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Adagio Teas
   Features  >  NY Theater Reviews

 
ALIENS WITH EXTRAORDINARY SKILLS
at the Julia Miles

STATING THE OBVIOUS
By SANDY MACDONALD

  A scenw from the show/Photo: Carol Rosegg

There's a fine line between faux-naif and the real thing. Saviana Stanescu's script for Aliens with Extraordinary Skills- about two Russian clowns on the run from U.S. immigration agents - straddles that line uncomfortably. Take away one dicey scene (the male clown thinks it's appropriate to gratify himself while watching a stripper), and you have a topical scenario that could safely tour high schools.

Natalia Payne is appealing as Nadia, the female clown, even if her Moldovan eccent occasionally wavers. The two main male roles - Nadia's one-time partner, Borat (Seth Fisher), and her incipient romantic interest, Bob (Kevin Isola ) - both start out as men on the make, and they're ineradicably unsavory, even once tamed and tenderized by love.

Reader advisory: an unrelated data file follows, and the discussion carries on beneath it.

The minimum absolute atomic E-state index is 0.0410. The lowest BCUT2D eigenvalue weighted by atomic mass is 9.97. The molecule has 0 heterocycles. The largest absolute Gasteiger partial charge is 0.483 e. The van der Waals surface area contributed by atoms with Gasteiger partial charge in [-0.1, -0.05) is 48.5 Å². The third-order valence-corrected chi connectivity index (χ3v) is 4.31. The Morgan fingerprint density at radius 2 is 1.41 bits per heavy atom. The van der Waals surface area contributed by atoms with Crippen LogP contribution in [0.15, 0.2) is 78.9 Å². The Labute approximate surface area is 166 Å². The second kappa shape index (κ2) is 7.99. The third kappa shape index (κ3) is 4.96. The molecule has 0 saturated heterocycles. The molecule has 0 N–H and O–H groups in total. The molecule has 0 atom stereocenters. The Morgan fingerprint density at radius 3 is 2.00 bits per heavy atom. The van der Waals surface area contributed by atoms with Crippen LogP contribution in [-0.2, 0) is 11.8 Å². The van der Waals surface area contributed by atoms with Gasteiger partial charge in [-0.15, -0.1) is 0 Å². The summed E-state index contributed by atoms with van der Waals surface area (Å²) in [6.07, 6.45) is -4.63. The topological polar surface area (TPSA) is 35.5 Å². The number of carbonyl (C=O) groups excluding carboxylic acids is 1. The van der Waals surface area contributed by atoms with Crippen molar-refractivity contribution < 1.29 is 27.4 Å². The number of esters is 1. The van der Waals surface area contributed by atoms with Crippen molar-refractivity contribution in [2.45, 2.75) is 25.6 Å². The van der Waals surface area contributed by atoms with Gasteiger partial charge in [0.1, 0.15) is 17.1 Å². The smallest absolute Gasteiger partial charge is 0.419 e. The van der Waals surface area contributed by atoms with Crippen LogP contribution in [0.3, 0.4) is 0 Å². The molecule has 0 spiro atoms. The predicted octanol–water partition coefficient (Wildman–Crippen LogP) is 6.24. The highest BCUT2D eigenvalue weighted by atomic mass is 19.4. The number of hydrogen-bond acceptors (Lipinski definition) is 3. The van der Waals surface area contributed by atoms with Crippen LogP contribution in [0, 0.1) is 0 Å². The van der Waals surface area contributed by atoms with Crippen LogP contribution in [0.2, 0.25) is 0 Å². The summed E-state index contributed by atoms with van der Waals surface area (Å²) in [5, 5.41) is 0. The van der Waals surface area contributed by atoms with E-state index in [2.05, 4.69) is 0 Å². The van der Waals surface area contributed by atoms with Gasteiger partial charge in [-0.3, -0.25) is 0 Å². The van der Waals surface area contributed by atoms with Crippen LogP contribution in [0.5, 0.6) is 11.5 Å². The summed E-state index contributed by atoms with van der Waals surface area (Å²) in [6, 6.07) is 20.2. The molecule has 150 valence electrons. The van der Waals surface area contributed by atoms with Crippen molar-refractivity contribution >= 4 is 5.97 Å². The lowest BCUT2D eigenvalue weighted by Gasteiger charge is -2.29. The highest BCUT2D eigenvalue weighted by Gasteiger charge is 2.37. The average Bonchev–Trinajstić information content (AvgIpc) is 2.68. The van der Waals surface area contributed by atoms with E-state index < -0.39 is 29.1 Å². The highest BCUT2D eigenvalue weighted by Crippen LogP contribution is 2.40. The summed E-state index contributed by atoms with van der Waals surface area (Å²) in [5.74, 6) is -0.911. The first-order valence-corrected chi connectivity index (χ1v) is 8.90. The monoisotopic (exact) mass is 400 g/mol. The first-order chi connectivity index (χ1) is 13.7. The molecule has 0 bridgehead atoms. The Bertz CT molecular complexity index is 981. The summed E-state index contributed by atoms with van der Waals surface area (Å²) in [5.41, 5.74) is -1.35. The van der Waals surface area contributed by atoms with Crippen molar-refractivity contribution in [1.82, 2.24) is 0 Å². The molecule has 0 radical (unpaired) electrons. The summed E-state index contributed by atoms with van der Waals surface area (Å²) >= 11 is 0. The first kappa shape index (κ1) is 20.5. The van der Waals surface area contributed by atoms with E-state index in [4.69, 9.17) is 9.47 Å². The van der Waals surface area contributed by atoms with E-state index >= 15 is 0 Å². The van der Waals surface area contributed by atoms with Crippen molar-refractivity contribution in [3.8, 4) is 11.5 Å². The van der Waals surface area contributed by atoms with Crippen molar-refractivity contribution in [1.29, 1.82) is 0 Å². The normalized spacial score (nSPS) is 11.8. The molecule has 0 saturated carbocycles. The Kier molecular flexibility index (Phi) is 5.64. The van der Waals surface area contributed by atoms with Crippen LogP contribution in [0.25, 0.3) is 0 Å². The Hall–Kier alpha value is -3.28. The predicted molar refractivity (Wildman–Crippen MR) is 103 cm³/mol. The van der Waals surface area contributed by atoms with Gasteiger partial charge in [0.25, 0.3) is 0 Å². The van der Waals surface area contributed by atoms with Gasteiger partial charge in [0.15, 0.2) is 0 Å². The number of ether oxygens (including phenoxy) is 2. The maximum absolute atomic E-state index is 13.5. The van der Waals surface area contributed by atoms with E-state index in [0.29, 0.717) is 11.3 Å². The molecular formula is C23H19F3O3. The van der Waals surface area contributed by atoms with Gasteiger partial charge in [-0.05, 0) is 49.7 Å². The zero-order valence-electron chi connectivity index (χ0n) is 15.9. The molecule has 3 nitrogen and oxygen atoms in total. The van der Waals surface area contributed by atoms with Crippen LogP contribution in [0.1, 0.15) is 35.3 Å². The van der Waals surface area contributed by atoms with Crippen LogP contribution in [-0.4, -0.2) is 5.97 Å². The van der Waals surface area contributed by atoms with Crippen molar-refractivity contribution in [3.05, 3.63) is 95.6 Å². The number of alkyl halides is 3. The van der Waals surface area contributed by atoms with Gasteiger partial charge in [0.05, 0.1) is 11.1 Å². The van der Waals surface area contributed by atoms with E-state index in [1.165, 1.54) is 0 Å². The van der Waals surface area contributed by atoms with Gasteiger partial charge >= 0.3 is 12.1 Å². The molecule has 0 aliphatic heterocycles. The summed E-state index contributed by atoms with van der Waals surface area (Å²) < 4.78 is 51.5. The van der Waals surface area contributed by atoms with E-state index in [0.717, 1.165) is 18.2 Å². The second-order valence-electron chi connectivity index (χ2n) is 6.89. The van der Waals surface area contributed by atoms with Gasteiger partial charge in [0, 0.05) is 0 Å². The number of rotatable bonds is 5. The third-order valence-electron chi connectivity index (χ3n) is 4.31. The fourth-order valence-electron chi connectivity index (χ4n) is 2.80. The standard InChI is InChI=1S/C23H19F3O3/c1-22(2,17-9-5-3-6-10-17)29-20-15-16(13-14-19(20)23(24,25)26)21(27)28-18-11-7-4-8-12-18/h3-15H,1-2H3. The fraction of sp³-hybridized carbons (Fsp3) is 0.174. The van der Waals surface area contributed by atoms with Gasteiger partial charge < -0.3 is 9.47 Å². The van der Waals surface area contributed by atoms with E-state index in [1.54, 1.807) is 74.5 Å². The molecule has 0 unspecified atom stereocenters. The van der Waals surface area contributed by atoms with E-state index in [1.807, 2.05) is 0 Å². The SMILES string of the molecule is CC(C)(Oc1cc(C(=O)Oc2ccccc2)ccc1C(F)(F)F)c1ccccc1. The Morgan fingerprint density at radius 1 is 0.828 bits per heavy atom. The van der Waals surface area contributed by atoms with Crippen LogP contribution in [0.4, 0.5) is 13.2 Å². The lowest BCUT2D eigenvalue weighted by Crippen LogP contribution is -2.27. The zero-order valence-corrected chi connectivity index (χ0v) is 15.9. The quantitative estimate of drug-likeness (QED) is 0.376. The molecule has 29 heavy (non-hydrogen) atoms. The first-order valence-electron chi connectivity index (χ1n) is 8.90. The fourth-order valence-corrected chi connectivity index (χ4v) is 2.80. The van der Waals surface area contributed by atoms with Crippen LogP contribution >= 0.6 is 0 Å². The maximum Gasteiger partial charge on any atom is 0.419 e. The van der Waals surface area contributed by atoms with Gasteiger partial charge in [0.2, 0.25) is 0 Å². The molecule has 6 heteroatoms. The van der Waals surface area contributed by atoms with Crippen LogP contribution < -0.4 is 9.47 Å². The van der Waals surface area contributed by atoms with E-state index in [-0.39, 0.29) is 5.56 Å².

The one reason to see this play is to catch the captivating Jessica Pimentel playing a stereotyped Dominican hot "mami." She's got the walk, the attitude, the snap, and she's unfailingly focused and funny. The stage sizzles to life every time she appears.

Director Tea Alagic does her best to enliven a paint-by-numbers script: for instance, she has the INS officers - well played by Shirine Babb and Gian Murray Gianino - race down the theatre aisles in pursuit, as well as race through their list of importunate questions. Even with Kris Stone's streamlined set, though, the pace often drags, primarily because the play's thesis - immigrants can have a tough time adapting - is so simplistic.

 


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